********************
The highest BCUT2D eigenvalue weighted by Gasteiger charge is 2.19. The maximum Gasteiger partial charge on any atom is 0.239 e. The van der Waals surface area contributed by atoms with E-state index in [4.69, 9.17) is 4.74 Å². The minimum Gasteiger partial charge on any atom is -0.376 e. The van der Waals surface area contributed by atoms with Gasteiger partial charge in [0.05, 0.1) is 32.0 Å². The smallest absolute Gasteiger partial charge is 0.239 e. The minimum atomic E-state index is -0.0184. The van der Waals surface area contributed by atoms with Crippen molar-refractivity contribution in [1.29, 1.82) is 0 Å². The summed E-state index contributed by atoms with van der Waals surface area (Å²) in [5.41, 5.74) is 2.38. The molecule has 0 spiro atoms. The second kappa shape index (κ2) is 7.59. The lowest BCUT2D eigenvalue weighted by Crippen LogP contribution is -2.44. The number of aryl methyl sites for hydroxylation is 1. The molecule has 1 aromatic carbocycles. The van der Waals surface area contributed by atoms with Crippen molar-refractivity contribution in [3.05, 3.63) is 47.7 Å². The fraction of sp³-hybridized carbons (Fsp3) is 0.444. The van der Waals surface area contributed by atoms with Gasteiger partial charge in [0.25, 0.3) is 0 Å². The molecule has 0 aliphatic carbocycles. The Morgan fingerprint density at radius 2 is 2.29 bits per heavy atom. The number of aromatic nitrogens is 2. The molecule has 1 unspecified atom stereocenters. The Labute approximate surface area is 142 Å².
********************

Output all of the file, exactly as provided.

The highest BCUT2D eigenvalue weighted by Gasteiger charge is 2.19. The maximum Gasteiger partial charge on any atom is 0.239 e. The van der Waals surface area contributed by atoms with E-state index in [4.69, 9.17) is 4.74 Å². The minimum Gasteiger partial charge on any atom is -0.376 e. The van der Waals surface area contributed by atoms with Gasteiger partial charge in [0.05, 0.1) is 32.0 Å². The smallest absolute Gasteiger partial charge is 0.239 e. The minimum atomic E-state index is -0.0184. The van der Waals surface area contributed by atoms with Crippen molar-refractivity contribution in [1.29, 1.82) is 0 Å². The summed E-state index contributed by atoms with van der Waals surface area (Å²) in [5.41, 5.74) is 2.38. The molecule has 0 spiro atoms. The second kappa shape index (κ2) is 7.59. The lowest BCUT2D eigenvalue weighted by Crippen LogP contribution is -2.44. The number of aryl methyl sites for hydroxylation is 1. The molecule has 1 aromatic carbocycles. The van der Waals surface area contributed by atoms with Crippen molar-refractivity contribution in [3.05, 3.63) is 47.7 Å². The fraction of sp³-hybridized carbons (Fsp3) is 0.444. The van der Waals surface area contributed by atoms with Gasteiger partial charge in [0.25, 0.3) is 0 Å². The molecule has 0 aliphatic carbocycles. The Morgan fingerprint density at radius 2 is 2.29 bits per heavy atom. The number of aromatic nitrogens is 2. The molecule has 1 unspecified atom stereocenters. The Labute approximate surface area is 142 Å².